Cons: Softer material, scratches easily, limited plain/flat color range (no texture or detail).

“It’s becoming more popular to combine two different benchtop materials together – for style and functionality, because you can separate your work spaces and use the most practical material for each.”Craig Seldon, designer for Premier Kitchens

Stone Benchtops

Edge Profile

There’s many different edge profiles you can choose for your stone benchtop however, the most popular is the pencil round (pictured below).

The pencil round is a square edge with rounded radius corners. It’s clean, simple & sits flush with the kitchen cabinets. It’s also the least expensive of all edge profiles.

There are also more detailed edge profiles for those wanting something to suit a more traditional style kitchen, such as the lambs tongue (see images below.)

Edge Thickness

The standard thickness for a stone benchtop is 20mm but you can increase this in 20mm increments to whatever you like (e.g. 40mm, 60mm and up). Some stone brands have a limited colour range released in 30mm slabs so this may also an option.

Which thickness is best for your kitchen design? It really comes down to personal preference and the style, mood or era you are trying to achieve. Your kitchen designer can help you select a profile and thickness to best suit your desired outcome.

Generally, thin tops feel lighter and are more subtle in relationship to the rest of the design and thicker tops appear heavier and tend to dominate the space a bit more. Thicker tops usually work better in larger kitchens, where the piece has room to breathe and looks in proportion to the space.

If your kitchen is particularly small, you might find a thinner benchtop more appropriate as it will feel less crowded. See below for examples of available edge profiles.

Edge Join – Mitred or Layered?

Stone slabs already come in 20mm so if you’re having a 20mm benchtop you won’t need an edge join. All you will need to choose is the edge profile (see images below).

However, if you want your benchtop in 40mm or thicker, then you will need to choose how you’d like the edge join to be done, to create the thicker edge (see images below).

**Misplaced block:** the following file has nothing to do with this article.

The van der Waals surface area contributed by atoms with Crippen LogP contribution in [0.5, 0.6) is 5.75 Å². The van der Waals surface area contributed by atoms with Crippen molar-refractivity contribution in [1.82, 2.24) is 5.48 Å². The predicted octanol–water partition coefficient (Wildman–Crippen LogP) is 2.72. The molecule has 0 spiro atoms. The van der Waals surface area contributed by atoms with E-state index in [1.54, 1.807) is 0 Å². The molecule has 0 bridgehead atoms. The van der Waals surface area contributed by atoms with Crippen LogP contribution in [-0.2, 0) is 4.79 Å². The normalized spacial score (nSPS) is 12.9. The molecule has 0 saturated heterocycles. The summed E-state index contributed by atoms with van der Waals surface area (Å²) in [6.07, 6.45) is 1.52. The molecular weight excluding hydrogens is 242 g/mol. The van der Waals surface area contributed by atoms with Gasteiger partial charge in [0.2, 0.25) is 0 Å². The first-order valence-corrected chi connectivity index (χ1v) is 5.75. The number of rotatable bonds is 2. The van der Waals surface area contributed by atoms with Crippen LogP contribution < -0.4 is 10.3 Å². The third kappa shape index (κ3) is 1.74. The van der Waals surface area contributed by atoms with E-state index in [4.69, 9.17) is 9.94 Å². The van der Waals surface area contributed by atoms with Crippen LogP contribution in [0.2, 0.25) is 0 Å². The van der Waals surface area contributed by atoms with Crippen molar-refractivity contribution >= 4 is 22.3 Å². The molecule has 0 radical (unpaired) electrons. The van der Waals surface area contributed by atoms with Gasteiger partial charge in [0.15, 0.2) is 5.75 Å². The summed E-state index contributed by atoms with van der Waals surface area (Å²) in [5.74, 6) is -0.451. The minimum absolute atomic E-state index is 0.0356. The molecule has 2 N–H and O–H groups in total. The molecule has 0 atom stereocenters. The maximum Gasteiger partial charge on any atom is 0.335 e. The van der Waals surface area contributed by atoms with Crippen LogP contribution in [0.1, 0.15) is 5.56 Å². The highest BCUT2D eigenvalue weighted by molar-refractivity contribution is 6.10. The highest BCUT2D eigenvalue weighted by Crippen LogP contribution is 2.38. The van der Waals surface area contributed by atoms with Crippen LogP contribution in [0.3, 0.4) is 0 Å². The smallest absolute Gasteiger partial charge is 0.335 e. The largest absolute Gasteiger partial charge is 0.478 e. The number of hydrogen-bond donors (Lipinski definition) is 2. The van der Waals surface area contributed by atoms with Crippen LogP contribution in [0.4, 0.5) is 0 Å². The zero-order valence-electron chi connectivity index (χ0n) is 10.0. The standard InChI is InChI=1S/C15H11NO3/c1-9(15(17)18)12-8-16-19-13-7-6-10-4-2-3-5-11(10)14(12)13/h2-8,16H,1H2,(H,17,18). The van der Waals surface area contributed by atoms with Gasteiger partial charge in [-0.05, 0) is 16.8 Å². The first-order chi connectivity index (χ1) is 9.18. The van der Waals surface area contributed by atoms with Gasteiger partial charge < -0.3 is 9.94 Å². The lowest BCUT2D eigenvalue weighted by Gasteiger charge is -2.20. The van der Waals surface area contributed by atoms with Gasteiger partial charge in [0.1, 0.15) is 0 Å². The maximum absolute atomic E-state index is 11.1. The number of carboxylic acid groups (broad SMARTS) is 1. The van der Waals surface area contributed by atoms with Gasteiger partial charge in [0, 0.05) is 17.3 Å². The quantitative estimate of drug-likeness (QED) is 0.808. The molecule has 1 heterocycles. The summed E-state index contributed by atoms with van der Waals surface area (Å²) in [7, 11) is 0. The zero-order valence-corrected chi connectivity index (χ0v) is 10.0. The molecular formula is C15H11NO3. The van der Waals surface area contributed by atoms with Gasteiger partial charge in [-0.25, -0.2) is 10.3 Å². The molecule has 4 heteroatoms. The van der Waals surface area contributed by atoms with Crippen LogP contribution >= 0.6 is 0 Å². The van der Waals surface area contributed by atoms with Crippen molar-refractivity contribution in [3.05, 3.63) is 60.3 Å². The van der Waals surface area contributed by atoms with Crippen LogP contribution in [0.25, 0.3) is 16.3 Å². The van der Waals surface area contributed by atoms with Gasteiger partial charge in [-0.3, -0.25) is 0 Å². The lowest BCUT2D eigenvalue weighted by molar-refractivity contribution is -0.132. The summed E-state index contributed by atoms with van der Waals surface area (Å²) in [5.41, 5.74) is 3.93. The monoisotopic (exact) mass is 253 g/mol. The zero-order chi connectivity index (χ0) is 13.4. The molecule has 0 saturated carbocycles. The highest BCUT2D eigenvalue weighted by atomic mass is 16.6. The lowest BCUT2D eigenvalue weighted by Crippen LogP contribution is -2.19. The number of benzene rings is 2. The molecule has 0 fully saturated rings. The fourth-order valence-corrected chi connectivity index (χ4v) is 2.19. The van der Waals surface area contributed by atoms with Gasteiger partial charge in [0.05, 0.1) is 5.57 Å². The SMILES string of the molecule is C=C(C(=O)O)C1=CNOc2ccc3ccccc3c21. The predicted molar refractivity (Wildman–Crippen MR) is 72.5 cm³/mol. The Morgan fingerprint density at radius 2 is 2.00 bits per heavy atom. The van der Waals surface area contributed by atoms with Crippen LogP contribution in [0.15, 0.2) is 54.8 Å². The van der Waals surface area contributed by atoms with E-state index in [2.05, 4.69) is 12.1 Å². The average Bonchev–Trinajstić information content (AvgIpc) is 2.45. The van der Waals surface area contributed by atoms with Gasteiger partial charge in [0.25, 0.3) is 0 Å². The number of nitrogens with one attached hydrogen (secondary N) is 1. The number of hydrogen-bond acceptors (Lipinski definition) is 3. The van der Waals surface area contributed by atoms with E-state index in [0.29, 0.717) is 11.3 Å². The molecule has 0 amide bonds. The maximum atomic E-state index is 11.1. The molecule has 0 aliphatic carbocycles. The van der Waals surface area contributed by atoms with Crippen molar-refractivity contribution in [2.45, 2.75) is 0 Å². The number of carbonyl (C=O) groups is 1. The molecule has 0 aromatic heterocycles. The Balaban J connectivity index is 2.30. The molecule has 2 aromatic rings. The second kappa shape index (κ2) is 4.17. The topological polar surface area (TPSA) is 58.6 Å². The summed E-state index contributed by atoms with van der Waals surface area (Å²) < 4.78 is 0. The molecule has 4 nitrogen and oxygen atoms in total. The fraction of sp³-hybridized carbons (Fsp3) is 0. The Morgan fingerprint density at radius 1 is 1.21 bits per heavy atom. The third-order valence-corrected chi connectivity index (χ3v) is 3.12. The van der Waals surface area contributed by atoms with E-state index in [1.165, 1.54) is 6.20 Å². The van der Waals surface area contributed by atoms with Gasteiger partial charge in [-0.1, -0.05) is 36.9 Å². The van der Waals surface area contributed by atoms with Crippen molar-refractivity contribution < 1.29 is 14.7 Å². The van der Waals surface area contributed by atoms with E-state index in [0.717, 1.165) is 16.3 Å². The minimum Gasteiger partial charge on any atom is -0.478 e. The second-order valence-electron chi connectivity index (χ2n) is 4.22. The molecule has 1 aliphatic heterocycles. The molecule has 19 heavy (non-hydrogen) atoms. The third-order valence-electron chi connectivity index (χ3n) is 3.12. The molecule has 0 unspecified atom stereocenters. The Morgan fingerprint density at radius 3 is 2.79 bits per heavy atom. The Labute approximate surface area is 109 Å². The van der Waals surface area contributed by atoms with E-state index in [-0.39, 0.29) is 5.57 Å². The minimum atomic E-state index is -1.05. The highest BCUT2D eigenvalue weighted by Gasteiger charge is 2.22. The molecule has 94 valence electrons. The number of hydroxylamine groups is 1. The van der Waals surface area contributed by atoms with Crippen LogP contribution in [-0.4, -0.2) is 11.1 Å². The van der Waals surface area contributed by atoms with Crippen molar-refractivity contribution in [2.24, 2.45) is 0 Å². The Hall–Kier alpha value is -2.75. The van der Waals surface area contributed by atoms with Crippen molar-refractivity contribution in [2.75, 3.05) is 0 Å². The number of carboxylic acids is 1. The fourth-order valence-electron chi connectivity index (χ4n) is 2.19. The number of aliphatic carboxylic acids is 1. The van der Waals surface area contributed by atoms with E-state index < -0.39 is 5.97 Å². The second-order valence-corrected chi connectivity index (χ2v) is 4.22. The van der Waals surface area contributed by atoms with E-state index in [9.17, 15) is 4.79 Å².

There are two types of joins to choose from – Mitred or Layered.

Mitred Edge Join

A mitred edge join is where the stone pieces are cut on a 45 degree angle and joined through the actual corner (See images below).

A mitred edge join is less noticeable than a laminated edge. It can be a little more prone to chipping but this is not a common problem with careful, regular use. In most cases, a mitred join is an excellent choice, however it is more expensive than a layered edge.

NOTE: Mitred joins are only available with a pencil round edge. All other edges in 40mm or thicker must be laminated.

Layered Edge Join

A layered edge join is where the two pieces of stone are stacked on top of one another and joined through the middle of the flat surface edge. This type of join is the least expensive of the two. It is also the safest / strongest structurally but is more visually noticeable than a mitred join. Depending on the size, layout and overhang area of your benchtop, this may be recommended for extra strength.

NOTE: Layered joins are less noticeable on colours with finer details (e.g. fine stone flecks) and more noticeable on colours with larger detail (e.g. veining).

PRO TIP
Join lines in general tend to be less noticeable in lighter colours.

20mm Pencil Round

20mm Arris

40mm Half Bull Nose, Layered Edge

20mm Half Bull Nose

Lambs Tongue (20mm)
Double lambs tongue (40mm)

40mm Shark Nose, Layered Edge

20mm Bull Nose

40mm Pencil Round, Mitred Edge

20mm Shark Nose

40mm Pencil Round, Layered Edge

Slab Sizes – Engineereed Quartz

Caesarstone

Slab size: 3060mm x 1440mm
Slab thickness: 13mm, 20mm, 30mm
Warranty: 10 Year limited warranty
Outdoor Use: Not recommended

Silestone

Slab size: 3050mm x 1400mm (Standard) and 3250mm x 1590mm (Jumbo)
Slab thickness: 12mm, 20mm, 30mm
Warranty: 25 Year lifetime warranty
Outdoor Use: Not recommended

Quantum Quartz

Slab size: 3040mm x 1400mm
Slab thickness: 20mm, 30mm
Warranty: 10 Year limited warranty
Outdoor Use: Not recommended

 

Smart Stone

Slab size: 3050mm x 1600mm
Slab thickness: 20mm
Warranty: 15 Year limited warranty
Outdoor Use: Not recommended